Plastic from Burlap? Bangladesh Invents a Green Throw-Away Bag
By Thomson Reuters Foundation 23 July 2019
DHAKA—As countries around the world try to cut down on throw-away plastic shopping bags, Bangladesh is hoping to cash in on an alternative: plastic-like bags made from jute, the plant fiber used to produce burlap bags.
Bangladesh is the world’s second biggest producer of jute after India, though the so-called “golden fiber”—named for its color and its once-high price—has lost its sheen as demand has fallen.
Now, however, a Bangladeshi scientist has found a way to turn the fiber into low-cost biodegradable cellulose sheets that can be made into greener throw-away bags that look and feel much like plastic ones.
“The physical properties are quite similar,” said Mubarak Ahmad Khan, a scientific adviser to the state-run Bangladesh Jute Mills Corporation (BJMC) and leader of the team that developed the new ‘sonali’—the Bengali word for golden—bags.
He said the sacks are biodegradable after three months buried in soil, and can also be recycled.
Bangladesh is now producing 2,000 of the bags a day on an experimental basis, but plans to scale up commercial production after signing an agreement last October with the British arm of a Japanese green packaging firm.
Bangladesh Prime Minister Sheikh Hasina in March urged those working on the project “to help expedite the wider usage of the golden bags” for both economic and environmental gains.
In April, the government approved about $900,000 in funding from Bangladesh’s own climate change trust fund to help pave the way for large-scale production of the bags.
“Once the project is in full swing, we hope to be able to produce the sonali bag commercially within six months,” Mamnur Rashid, the general manager of the BJMC, told the Thomson Reuters Foundation.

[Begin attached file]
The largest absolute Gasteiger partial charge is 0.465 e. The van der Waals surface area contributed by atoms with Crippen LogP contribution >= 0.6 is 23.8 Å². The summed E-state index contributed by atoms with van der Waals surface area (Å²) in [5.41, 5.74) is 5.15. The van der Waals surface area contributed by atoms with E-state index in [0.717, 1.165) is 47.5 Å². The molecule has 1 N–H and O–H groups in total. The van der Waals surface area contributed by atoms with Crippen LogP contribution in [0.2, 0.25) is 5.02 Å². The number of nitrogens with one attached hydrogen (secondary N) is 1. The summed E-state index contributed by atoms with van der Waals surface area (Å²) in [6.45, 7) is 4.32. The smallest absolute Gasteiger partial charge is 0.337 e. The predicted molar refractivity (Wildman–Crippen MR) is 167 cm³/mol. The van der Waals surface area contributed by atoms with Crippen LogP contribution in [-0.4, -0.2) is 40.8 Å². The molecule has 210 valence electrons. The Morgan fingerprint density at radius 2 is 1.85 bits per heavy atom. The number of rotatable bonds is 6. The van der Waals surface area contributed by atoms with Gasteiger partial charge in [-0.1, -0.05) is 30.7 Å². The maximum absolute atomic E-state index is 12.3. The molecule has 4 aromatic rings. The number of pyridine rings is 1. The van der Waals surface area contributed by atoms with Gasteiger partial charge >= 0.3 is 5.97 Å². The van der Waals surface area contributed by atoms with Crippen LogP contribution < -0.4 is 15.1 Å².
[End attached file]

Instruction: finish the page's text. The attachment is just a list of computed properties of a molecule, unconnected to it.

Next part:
Bangladesh was one of the first countries to ban the use of plastic and polythene bags, in 2002, in an effort to stop them collecting in waterways and on land—though the ban has had little success.
Today more than 60 countries—from China to France—have outlawed the bags in at least some regions or cities, Khan said.
As the bans widen, more than 100 Bangladeshi and international firms are looking into using the new jute-based shopping sacks, Khan said.
“Every day I am receiving emails or phone calls from buyers from different countries,” he said, including Britain, Australia, the United States, Canada, Mexico, Japan and France.
The bag is likely to have “huge demand around the world,” said Sabuj Hossain, director of Dhaka-based export firm Eco Bangla Jute Limited.
He said his company hopes eventually to export 10 million of the bags each month.
Commercial production is expected to start near the end of the year, said Rashid of the BJMC.
Khan said that if all the jute produced in Bangladesh went to make the sacks, the country was still likely to be able to meet just a third of expected demand.
While Bangladesh’s own plastic bag ban is now almost two decades old, millions of the bags are still used each year in the South Asian country because of a lack of available alternatives and limited enforcement, officials said.
About 410 million polythene bags are used in the capital Dhaka each month, the government estimates, and in some waterways such as the Buriganga River a three-meter-deep layer of discarded bags has built up.
The new bags should help ease the problem, said Quazi Sarwar Imtiaz Hashmi, a former deputy director general of the Department of Environment.
“As jute polymer bags are totally biodegradable and decomposable, it will help check pollution,” he said.
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